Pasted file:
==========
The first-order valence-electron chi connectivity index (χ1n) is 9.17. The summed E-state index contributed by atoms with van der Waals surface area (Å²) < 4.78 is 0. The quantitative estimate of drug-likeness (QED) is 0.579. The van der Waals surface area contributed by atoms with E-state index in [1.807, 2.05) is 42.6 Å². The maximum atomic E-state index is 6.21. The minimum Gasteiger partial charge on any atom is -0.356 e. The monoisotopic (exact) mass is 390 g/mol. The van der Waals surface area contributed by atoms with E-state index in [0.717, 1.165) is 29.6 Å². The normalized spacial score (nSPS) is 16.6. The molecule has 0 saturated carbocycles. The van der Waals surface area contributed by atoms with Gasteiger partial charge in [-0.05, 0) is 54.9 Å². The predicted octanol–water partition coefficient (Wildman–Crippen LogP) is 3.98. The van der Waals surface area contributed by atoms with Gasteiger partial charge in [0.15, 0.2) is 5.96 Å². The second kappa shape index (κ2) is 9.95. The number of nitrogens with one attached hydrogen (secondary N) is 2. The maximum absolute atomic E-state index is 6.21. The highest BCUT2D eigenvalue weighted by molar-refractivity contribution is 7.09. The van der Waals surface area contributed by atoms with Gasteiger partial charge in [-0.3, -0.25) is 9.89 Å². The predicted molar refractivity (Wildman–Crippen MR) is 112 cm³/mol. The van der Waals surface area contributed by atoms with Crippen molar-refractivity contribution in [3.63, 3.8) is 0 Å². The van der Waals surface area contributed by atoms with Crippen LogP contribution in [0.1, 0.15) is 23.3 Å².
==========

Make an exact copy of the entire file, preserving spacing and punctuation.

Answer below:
The first-order valence-electron chi connectivity index (χ1n) is 9.17. The summed E-state index contributed by atoms with van der Waals surface area (Å²) < 4.78 is 0. The quantitative estimate of drug-likeness (QED) is 0.579. The van der Waals surface area contributed by atoms with E-state index in [1.807, 2.05) is 42.6 Å². The maximum atomic E-state index is 6.21. The minimum Gasteiger partial charge on any atom is -0.356 e. The monoisotopic (exact) mass is 390 g/mol. The van der Waals surface area contributed by atoms with E-state index in [0.717, 1.165) is 29.6 Å². The normalized spacial score (nSPS) is 16.6. The molecule has 0 saturated carbocycles. The van der Waals surface area contributed by atoms with Gasteiger partial charge in [-0.05, 0) is 54.9 Å². The predicted octanol–water partition coefficient (Wildman–Crippen LogP) is 3.98. The van der Waals surface area contributed by atoms with Gasteiger partial charge in [0.15, 0.2) is 5.96 Å². The second kappa shape index (κ2) is 9.95. The number of nitrogens with one attached hydrogen (secondary N) is 2. The maximum absolute atomic E-state index is 6.21. The highest BCUT2D eigenvalue weighted by molar-refractivity contribution is 7.09. The van der Waals surface area contributed by atoms with Gasteiger partial charge in [-0.3, -0.25) is 9.89 Å². The predicted molar refractivity (Wildman–Crippen MR) is 112 cm³/mol. The van der Waals surface area contributed by atoms with Crippen molar-refractivity contribution in [3.63, 3.8) is 0 Å². The van der Waals surface area contributed by atoms with Crippen LogP contribution in [0.1, 0.15) is 23.3 Å².